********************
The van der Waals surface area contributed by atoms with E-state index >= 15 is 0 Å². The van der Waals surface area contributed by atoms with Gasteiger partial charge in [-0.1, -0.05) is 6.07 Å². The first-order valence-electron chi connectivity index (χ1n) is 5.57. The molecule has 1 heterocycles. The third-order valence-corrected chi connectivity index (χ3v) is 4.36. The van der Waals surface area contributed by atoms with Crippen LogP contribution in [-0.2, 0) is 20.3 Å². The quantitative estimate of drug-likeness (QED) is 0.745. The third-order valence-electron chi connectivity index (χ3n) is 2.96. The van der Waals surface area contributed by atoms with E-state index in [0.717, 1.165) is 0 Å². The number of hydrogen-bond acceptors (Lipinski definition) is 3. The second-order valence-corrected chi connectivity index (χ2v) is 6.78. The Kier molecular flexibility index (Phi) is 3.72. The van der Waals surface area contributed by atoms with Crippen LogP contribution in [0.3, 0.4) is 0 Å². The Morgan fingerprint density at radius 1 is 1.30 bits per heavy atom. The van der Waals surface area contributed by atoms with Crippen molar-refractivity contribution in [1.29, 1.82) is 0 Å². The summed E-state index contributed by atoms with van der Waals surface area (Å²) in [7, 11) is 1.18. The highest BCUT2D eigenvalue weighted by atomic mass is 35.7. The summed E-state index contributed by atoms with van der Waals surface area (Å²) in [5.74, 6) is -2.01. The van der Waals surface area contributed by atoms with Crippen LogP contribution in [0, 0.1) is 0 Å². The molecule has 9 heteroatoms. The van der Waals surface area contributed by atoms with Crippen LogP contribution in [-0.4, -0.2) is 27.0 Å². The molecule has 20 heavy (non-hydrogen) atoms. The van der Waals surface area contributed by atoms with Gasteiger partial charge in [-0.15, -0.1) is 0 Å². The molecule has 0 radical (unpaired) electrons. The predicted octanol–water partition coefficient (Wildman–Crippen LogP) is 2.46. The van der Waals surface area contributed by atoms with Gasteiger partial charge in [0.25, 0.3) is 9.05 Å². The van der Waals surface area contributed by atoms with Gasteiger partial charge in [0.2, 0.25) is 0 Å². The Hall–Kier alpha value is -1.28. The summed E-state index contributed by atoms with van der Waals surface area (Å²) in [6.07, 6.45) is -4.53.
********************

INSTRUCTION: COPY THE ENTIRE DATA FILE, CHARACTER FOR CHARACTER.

The van der Waals surface area contributed by atoms with E-state index >= 15 is 0 Å². The van der Waals surface area contributed by atoms with Gasteiger partial charge in [-0.1, -0.05) is 6.07 Å². The first-order valence-electron chi connectivity index (χ1n) is 5.57. The molecule has 1 heterocycles. The third-order valence-corrected chi connectivity index (χ3v) is 4.36. The van der Waals surface area contributed by atoms with Crippen LogP contribution in [-0.2, 0) is 20.3 Å². The quantitative estimate of drug-likeness (QED) is 0.745. The third-order valence-electron chi connectivity index (χ3n) is 2.96. The van der Waals surface area contributed by atoms with E-state index in [0.717, 1.165) is 0 Å². The number of hydrogen-bond acceptors (Lipinski definition) is 3. The second-order valence-corrected chi connectivity index (χ2v) is 6.78. The Kier molecular flexibility index (Phi) is 3.72. The van der Waals surface area contributed by atoms with Crippen LogP contribution in [0.3, 0.4) is 0 Å². The Morgan fingerprint density at radius 1 is 1.30 bits per heavy atom. The van der Waals surface area contributed by atoms with Crippen molar-refractivity contribution in [1.29, 1.82) is 0 Å². The summed E-state index contributed by atoms with van der Waals surface area (Å²) in [7, 11) is 1.18. The highest BCUT2D eigenvalue weighted by atomic mass is 35.7. The summed E-state index contributed by atoms with van der Waals surface area (Å²) in [5.74, 6) is -2.01. The van der Waals surface area contributed by atoms with Crippen LogP contribution in [0, 0.1) is 0 Å². The molecule has 9 heteroatoms. The van der Waals surface area contributed by atoms with Crippen LogP contribution in [-0.4, -0.2) is 27.0 Å². The molecule has 20 heavy (non-hydrogen) atoms. The van der Waals surface area contributed by atoms with Gasteiger partial charge in [-0.15, -0.1) is 0 Å². The molecule has 0 radical (unpaired) electrons. The predicted octanol–water partition coefficient (Wildman–Crippen LogP) is 2.46. The van der Waals surface area contributed by atoms with Gasteiger partial charge in [0.25, 0.3) is 9.05 Å². The van der Waals surface area contributed by atoms with Gasteiger partial charge in [0.2, 0.25) is 0 Å². The Hall–Kier alpha value is -1.28. The summed E-state index contributed by atoms with van der Waals surface area (Å²) in [6.07, 6.45) is -4.53.